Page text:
Volume > Issue > Flannery O'Connor & the Representation of Mystery

Flannery O’Connor & the Representation of Mystery


By Tracy Jamison | June 2010
Tracy Jamison is Assistant Professor of Philosophy at Thomas More College in Crestview Hills, Kentucky, and a Lecturer in Pre-Theology at the Athenaeum of Ohio.

I once handed a collection of Flannery O’Connor’s short stories to a fellow philosophy student and asked him to pick one at random and to read it aloud as we returned home to Cincinnati from a conference at Notre Dame. He picked one and read it to me in the car as I drove, and when he was done he put the book down and simply said, “Yes, that’s me alright.” He had recognized himself in the attitude of the main character. A few weeks later, he returned to the sacraments of the Catholic Church, from which he had been separated for several years.

Many of the characters in Flannery O’Connor’s stories undergo a kind of conversion experience, but this process is often portrayed with such subtlety that the reader is apt to miss it. Nevertheless, the stories leave a seed in the mind and heart of the reader that under certain conditions will take root and grow, eventually bearing fruit. O’Connor is able to communicate her personal vision with great skill and power, so that in some respects the reader will unconsciously begin to see the world as she sees it. The particular way she sees the world is by the light of the Catholic faith, but she is an artist, not a preacher, and her stories are not sermons. She writes only to produce something true to the human condition and good in itself, as an exercise of the artistic talent she has received (Flannery O’Connor, “The Nature and Aim of Fiction,”  in Mystery and Manners: Occasional Prose, selected and edited by Sally and Robert Fitzgerald; New York: The Noonday Press, 1969, p. 81). Truth and excellence, however, always have the spiritual power to transform those who have the humility to recognize them in a work of art.

O’Connor understands her art as the ability to communicate invisible mysteries symbolically by means of concrete descriptions of things observable to the senses. Thus, it has a great deal in common with liturgy. In a good story, O’Connor explains, there is a level of meaning that transcends the actual events in the story. Various details of the story acquire the function of symbols, and the literal level of the story is thereby elevated and directed toward the communication and contemplation of some higher truth. O’Connor believes that a good fiction writer is someone who necessarily and intuitively adopts a sacramental and liturgical view of creation and is therefore able to recognize and portray the spiritual in the ordinary (Ibid., pp. 70-73). In the subcreation of a good story, as in the human awareness of creation itself, the spiritual and the experiential are inseparable. This integration has its basis in the nature of the human person, whose knowledge of the world is both sensory and intellectual. Intellectual insight is necessarily and intuitively a matter of understanding some concrete reality presented to the senses or the memory. In good fiction, sen­­sory content is given a symbolic meaning and then presented to the imagination of the reader proposi­tionally and literally in order that its symbolic meaning might be transmitted and understood intellectually and spiritually.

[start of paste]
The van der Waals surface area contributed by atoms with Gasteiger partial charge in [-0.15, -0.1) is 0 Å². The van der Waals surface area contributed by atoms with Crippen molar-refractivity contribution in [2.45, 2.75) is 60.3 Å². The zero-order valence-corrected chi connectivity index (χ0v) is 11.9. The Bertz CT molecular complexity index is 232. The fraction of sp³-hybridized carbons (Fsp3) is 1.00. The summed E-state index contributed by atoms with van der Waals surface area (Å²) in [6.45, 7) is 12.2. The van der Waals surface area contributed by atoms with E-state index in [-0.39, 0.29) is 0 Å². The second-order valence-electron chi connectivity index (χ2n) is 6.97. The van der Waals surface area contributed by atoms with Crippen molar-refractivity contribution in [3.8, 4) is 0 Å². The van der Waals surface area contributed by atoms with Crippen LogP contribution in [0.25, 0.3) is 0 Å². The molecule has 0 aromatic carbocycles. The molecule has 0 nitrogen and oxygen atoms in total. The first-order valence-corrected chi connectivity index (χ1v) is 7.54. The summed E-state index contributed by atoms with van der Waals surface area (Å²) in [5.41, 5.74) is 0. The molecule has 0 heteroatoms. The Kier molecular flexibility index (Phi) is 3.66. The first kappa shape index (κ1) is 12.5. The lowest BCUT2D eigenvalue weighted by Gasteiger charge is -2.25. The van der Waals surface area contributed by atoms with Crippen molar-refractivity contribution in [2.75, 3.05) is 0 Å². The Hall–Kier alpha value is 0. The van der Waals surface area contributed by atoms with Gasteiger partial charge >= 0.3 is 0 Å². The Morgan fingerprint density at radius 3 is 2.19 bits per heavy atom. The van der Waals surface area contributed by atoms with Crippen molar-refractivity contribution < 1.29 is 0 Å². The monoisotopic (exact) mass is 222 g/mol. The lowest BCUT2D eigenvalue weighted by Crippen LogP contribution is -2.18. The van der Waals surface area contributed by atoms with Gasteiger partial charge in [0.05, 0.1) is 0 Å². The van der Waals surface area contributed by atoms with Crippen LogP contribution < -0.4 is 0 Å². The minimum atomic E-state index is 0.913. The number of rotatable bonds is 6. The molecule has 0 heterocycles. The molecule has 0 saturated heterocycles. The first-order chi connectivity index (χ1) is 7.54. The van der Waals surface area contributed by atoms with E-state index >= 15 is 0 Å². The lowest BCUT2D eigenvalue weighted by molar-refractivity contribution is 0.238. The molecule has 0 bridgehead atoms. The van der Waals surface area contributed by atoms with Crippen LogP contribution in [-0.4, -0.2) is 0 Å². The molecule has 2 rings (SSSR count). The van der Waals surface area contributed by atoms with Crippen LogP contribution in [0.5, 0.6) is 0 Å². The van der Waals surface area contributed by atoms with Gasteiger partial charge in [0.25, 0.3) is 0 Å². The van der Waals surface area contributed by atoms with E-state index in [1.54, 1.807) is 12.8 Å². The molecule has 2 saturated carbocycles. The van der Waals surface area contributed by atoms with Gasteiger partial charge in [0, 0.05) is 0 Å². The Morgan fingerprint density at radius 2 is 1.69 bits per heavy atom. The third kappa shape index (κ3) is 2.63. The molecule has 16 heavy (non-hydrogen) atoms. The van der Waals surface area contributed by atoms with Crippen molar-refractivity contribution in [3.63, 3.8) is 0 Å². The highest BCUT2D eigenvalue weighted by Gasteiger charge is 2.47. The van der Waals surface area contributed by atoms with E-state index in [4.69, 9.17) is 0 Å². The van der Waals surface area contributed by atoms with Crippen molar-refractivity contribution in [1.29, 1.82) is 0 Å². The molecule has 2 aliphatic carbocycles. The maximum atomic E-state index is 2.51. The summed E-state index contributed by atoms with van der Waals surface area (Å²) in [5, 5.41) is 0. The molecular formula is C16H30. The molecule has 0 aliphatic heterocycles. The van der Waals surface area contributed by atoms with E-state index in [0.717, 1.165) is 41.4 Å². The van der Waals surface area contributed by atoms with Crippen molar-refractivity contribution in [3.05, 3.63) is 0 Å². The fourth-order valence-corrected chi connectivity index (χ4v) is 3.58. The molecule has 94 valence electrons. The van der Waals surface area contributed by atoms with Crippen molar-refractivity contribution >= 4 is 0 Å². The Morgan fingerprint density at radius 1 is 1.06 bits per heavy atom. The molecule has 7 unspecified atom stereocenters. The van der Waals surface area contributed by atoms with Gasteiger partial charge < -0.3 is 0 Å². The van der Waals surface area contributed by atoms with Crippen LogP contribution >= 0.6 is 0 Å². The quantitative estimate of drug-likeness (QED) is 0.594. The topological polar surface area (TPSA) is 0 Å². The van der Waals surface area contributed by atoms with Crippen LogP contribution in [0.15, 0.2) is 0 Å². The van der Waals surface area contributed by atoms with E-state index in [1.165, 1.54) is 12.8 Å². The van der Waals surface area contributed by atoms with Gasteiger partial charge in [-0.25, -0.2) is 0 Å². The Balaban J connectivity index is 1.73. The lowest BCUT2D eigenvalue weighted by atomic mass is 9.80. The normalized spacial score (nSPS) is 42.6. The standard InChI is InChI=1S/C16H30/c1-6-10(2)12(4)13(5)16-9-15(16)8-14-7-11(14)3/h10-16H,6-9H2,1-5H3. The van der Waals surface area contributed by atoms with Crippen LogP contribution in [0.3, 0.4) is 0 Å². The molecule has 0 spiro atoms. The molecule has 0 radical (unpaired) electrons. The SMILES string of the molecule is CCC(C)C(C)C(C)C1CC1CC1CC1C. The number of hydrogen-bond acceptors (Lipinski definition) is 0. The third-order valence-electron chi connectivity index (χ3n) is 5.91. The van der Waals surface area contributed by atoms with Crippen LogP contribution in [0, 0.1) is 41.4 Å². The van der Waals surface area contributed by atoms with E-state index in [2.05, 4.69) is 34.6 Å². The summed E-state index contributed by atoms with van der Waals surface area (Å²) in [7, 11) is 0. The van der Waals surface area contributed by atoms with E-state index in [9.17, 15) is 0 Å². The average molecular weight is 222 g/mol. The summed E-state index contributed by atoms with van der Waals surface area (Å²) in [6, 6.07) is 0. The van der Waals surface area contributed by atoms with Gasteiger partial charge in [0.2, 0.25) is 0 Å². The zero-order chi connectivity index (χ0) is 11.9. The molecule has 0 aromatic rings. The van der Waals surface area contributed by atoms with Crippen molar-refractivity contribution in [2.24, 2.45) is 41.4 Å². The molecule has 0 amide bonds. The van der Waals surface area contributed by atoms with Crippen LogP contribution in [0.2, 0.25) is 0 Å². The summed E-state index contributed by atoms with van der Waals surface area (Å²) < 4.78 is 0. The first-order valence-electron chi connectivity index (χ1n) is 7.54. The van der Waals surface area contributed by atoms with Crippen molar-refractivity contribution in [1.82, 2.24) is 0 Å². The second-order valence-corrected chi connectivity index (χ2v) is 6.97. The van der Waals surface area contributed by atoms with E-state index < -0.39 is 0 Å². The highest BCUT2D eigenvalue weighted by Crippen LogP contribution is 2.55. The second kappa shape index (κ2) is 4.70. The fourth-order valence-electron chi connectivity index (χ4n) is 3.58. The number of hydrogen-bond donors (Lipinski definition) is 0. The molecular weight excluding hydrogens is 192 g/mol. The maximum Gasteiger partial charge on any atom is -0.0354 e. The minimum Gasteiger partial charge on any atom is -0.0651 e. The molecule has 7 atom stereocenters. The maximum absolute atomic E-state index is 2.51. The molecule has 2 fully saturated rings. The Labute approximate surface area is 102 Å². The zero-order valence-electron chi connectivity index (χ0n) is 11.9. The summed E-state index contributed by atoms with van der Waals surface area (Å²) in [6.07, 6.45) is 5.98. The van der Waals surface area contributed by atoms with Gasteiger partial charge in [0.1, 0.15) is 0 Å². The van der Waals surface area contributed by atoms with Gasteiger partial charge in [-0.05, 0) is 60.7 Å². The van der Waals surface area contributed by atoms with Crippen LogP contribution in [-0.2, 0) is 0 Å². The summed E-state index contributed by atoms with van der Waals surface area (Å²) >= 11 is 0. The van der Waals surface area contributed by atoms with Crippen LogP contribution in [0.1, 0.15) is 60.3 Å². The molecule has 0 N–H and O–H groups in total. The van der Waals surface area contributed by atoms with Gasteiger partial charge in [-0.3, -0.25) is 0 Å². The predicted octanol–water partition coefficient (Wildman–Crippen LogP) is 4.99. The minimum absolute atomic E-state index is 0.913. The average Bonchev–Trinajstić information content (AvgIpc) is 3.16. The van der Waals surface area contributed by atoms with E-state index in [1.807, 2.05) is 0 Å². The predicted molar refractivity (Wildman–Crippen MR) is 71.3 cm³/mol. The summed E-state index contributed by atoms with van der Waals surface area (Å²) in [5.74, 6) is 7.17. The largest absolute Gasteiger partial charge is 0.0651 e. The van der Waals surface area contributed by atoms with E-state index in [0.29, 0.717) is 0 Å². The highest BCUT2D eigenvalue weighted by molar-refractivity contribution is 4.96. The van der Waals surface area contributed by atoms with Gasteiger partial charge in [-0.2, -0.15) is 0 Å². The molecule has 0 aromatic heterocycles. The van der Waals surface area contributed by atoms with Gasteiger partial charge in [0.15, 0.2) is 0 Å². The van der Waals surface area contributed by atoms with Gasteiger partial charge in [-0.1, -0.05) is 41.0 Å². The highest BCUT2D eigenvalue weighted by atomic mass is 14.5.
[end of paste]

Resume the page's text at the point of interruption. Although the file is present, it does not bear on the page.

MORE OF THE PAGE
Very often the subject of O’Connor’s literary art is the encounter of the human person with God, and in the contemplation of this particular subject her stories bear an even greater resemblance to Christian liturgy. God is present and active in the liturgy of the Church, working for the transformation of all who encounter Him there in the mystery of Christ through the power of the Holy Spirit. But He is also present and active in the concrete details of everyone’s life, working to reveal His providential love and to bring everyone to the recognition of the mystery of redemption and to the obedience of faith. Indeed, the encounter with God in liturgy presupposes the encounter with God in history, and this includes the encounter with God in the ordinary events of our own lives as He reveals Himself to us and calls us to find ourselves by entering into a personal relationship with Him. The fullness of this relationship is made available through the liturgy of the Church, in which Christ works in fullness for our transformation. But not everyone has the benefit of the full sacramental economy of the mystery of Christ; some are deprived of it altogether. O’Con­nor writes about the personal encounter with God in the context of the culture with which she is most familiar — the Protestant South in the mid-twentieth century — and she understands that culture as only partially formed by the mystery of Christ, and therefore as constantly threatened with the complete loss of the sense of that mystery.

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